Female Suffragettes Memorial Will Mark Central Park's First Statues of Women In History

Monumental Women
Monumental Women / Monumental Women

There are 29 statues in New York City's Central Park. After strolling around the park, you may notice something unusual about the sculptures of girls and women: Each one, from William Shakespeare's Juliet to Lewis Carroll's Alice, depicts a person who didn't really exist. That won't be the case for much longer. As Quartz reports, the The Statue Fund will be the first to chip away at this gender imbalance when the city installs its monument to Elizabeth Cady Stanton, Susan B. Anthony, and Sojourner Truth in 2020.

The nonprofit group began campaigning for the addition of a female suffragette statue to Central Park more than six years ago. The members had to navigate legal obstacles and raise more that $1.5 million in donations, but their work paid off. On October 21, a commission of the New York City council announced that the statue of the three women would become a permanent part of the park in August 2020—which is also the 100th anniversary of the 19th Amendment giving women the right to vote. The original design only featured suffragettes Elizabeth Cady Stanton and Susan B. Anthony, but following accusations of whitewashing, it was changed to include African American abolitionist and women's rights activist Sojourner Truth. Artist Meredith Bergman has been hired to sculpt the final statue.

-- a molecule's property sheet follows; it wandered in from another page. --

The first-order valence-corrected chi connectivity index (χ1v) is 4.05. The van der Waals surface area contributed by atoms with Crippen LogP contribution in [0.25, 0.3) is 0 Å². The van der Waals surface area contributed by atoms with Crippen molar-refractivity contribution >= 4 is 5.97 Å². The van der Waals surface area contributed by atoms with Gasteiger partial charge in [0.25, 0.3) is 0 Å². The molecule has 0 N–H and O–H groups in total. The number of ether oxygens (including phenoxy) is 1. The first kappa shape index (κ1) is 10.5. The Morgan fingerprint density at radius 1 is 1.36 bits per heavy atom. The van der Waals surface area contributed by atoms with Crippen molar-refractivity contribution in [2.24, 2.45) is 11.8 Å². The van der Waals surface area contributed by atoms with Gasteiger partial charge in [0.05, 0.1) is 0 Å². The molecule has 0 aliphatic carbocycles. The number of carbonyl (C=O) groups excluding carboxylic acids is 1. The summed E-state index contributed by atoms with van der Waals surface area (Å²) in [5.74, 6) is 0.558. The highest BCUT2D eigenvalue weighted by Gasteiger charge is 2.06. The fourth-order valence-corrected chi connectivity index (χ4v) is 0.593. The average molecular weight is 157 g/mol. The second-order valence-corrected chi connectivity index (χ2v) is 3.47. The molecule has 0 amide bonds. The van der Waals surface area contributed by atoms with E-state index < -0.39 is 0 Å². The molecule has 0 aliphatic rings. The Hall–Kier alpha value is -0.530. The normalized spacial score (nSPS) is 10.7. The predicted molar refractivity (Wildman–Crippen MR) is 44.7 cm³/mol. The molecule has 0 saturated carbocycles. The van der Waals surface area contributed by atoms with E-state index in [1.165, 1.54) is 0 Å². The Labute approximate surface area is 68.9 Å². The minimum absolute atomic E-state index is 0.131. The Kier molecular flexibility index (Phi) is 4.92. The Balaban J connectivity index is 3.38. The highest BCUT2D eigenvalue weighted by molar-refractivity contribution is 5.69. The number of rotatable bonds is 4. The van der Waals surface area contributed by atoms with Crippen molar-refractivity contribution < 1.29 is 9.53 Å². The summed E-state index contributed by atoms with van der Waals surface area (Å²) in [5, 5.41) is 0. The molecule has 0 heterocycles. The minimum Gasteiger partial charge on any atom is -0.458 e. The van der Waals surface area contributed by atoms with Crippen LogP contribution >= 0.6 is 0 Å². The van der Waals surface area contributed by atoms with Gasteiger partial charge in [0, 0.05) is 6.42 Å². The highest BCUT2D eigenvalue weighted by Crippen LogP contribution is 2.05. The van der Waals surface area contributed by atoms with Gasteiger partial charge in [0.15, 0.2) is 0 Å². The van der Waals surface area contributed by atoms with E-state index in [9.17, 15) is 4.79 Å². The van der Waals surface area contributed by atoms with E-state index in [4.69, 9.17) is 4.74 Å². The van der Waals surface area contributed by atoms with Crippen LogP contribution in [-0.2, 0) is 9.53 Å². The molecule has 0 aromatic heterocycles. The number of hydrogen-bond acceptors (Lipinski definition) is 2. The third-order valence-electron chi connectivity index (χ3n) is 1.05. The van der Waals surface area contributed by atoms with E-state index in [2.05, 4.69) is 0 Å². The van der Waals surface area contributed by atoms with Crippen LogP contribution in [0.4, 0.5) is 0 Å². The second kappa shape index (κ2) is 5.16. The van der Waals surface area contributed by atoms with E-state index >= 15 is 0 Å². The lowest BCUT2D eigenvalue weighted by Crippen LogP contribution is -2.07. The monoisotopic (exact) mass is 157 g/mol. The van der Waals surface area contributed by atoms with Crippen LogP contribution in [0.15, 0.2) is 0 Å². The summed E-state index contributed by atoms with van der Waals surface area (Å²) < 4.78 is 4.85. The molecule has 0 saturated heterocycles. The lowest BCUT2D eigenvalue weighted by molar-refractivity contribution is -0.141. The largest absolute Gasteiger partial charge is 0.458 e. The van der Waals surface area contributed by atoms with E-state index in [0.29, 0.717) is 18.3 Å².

Central Park is home to 23 statues of real men (and one real dog), but there are no sculptures of important women from history. This is a trend that can be seen across the country. Unless they're representing a fictional character or acting as a metaphor for some abstract concept, statues of female figures rarely appear in public spaces. It's estimated that there are fewer than 400 of them nationwide.

Activists are working to boost those numbers. This year, Virginia unveiled a monument consisting of 12 historic women, and in 2020, construction will begin of a statue of journalist Nellie Bly on New York City's Roosevelt Island.

[h/t Quartz]